The Internet, as everyone knows, has devastated the U.S. Postal Service. But what if the same forces could be harnessed to resuscitate the money-losing federal agency?
That’s what U.S. Postmaster General Patrick Donohue is hoping today as he unveiled a deal to provide Sunday package delivery for Amazon.com. Government mail carriers will begin delivering Amazon boxes this week in Los Angeles and New York, as the Los Angeles Times reported, and the service will expand next year to Dallas, New Orleans, Phoenix, and other cities.
More than anything, the agreement suggests that there is a future in the digital age for the 238-year-old agency, which lost $15.9 billion last year largely because of the disappearance of first-class mail and the 2006 law requiring it to pre-fund health care for its retirees. The USPS lost 21 percent of its volume between 2008 and 2012, making any viable future seem far from evident. But volume has stabilized a bit: First-class mail revenue fell only 3 percent last year to $28 billion, and the growing popularity of online shopping pushed shipping and package revenue up 5 percent to $11 billion.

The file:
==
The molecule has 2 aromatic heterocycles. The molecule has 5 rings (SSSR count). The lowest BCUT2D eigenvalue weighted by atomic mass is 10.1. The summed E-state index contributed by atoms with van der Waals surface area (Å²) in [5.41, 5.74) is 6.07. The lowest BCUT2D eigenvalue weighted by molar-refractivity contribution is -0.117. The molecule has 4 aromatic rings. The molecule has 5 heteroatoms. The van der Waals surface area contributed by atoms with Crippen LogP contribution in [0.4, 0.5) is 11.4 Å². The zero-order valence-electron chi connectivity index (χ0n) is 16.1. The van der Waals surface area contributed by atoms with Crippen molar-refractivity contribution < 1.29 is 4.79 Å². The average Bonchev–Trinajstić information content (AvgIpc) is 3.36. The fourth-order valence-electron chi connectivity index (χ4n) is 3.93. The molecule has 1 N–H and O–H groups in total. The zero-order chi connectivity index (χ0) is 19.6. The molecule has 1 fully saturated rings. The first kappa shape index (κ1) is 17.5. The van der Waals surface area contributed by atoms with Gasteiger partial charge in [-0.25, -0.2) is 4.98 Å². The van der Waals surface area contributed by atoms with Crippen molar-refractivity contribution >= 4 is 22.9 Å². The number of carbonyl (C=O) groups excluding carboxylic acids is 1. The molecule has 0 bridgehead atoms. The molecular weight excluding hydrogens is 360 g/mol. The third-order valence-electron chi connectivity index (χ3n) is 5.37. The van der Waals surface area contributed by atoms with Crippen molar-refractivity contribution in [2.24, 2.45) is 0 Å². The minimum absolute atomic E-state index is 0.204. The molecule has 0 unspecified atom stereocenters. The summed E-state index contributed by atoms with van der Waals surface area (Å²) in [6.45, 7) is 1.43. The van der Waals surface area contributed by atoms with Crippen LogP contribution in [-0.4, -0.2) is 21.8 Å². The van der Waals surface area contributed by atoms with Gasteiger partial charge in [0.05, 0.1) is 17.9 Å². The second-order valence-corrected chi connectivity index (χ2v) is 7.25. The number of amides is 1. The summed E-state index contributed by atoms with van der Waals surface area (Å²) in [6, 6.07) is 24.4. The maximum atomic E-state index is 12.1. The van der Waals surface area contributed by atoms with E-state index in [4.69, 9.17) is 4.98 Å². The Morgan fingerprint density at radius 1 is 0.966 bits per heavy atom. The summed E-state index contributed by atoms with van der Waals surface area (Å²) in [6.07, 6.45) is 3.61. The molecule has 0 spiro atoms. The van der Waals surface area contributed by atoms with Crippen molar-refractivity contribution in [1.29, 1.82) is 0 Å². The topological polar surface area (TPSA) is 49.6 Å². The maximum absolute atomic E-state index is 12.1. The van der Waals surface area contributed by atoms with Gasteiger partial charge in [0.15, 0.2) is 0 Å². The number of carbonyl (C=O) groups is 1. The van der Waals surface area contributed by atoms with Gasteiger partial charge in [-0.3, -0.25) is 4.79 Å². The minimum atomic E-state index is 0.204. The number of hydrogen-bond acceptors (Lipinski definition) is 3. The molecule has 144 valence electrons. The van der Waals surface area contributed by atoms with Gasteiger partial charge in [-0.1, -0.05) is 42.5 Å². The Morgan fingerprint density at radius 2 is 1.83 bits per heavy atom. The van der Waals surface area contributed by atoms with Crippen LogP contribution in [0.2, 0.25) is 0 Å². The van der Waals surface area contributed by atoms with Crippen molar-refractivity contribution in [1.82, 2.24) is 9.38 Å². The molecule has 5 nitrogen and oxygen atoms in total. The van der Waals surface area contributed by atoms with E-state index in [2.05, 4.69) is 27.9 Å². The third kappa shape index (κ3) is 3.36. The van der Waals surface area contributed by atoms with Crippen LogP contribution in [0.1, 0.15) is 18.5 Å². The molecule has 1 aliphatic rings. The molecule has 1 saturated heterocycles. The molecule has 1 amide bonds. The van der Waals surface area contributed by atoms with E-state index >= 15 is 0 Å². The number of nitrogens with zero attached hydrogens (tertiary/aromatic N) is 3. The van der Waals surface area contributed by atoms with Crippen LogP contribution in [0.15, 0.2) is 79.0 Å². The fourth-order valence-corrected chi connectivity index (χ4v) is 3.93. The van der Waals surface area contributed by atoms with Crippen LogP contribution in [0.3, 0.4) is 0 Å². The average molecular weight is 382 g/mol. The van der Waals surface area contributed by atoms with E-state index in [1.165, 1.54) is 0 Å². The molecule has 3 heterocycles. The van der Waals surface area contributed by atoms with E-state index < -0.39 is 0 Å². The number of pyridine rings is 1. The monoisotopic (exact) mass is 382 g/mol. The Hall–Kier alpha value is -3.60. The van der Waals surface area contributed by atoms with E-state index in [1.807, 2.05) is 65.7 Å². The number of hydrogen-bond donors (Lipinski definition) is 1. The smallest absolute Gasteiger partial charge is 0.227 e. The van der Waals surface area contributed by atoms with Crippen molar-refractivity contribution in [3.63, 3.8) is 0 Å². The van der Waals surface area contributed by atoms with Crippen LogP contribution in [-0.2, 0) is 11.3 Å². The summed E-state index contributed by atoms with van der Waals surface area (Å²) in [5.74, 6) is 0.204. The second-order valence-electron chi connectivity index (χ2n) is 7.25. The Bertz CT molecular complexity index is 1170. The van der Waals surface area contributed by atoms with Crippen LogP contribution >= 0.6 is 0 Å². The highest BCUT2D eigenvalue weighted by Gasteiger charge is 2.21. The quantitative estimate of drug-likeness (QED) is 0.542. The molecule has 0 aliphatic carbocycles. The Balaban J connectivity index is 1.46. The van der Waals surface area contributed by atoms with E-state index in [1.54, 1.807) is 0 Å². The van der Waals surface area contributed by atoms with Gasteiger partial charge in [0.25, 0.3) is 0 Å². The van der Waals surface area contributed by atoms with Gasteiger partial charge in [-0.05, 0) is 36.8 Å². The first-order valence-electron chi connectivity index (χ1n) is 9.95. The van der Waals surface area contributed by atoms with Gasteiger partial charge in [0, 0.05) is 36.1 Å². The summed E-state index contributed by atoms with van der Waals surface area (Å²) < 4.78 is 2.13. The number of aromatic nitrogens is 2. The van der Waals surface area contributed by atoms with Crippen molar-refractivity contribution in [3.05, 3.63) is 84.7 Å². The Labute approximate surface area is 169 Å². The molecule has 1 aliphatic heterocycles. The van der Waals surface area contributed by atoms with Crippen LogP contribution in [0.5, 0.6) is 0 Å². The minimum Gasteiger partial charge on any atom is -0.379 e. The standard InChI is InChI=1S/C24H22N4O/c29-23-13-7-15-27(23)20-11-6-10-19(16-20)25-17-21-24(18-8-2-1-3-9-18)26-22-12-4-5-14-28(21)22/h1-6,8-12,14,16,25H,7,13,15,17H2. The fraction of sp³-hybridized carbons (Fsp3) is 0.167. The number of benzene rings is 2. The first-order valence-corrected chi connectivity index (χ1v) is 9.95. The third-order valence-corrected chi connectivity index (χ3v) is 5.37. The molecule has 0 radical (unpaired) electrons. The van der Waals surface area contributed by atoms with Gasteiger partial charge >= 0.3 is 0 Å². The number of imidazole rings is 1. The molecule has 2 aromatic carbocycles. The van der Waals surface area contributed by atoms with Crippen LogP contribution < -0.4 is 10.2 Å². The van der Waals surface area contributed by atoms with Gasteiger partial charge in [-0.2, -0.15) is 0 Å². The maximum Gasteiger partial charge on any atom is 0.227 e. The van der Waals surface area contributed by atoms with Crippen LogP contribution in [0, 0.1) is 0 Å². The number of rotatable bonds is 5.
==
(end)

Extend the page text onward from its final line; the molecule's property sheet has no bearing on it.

Still, the USPS needs to do better than that to survive. While the Amazon deal is likely to drive the agency’s shipping volume substantially higher—neither the USPS nor Amazon would disclose financial terms—it’s safe to assume this isn’t wildly lucrative for the postal service. As it stands now, UPS and FedEx deliver more of the bigger and more lucrative packages and leave the smaller stuff to the government mail service.
But the agreement is hugely important for the agency. USPS won Amazon’s Sunday business in the face of competition from its private competitors, according to the Wall Street Journal, in a sign that the USPS and its unions are willing to innovate. An agency spokesmen told the Journal that the USPS wouldn’t need to hire any additional workers to begin Sunday package service; instead, post office managers have been working for more than a year with a “flexible workforce” willing and ready to provide a seventh day of delivery.
The agreement may also make it easier for the postmaster general to get congressional approval to carry out his restructuring plans. Donohue has been campaigning to end Saturday letter delivery, close money-losing postal facilities, and restructure the service’s health benefits. His opponents respond that Donohue isn’t doing enough to grow the agency’s business. They can’t say that anymore. Now maybe congressional critics will be more receptive to his argument that the USPS needs to cut costs, too, if it wants to have a future.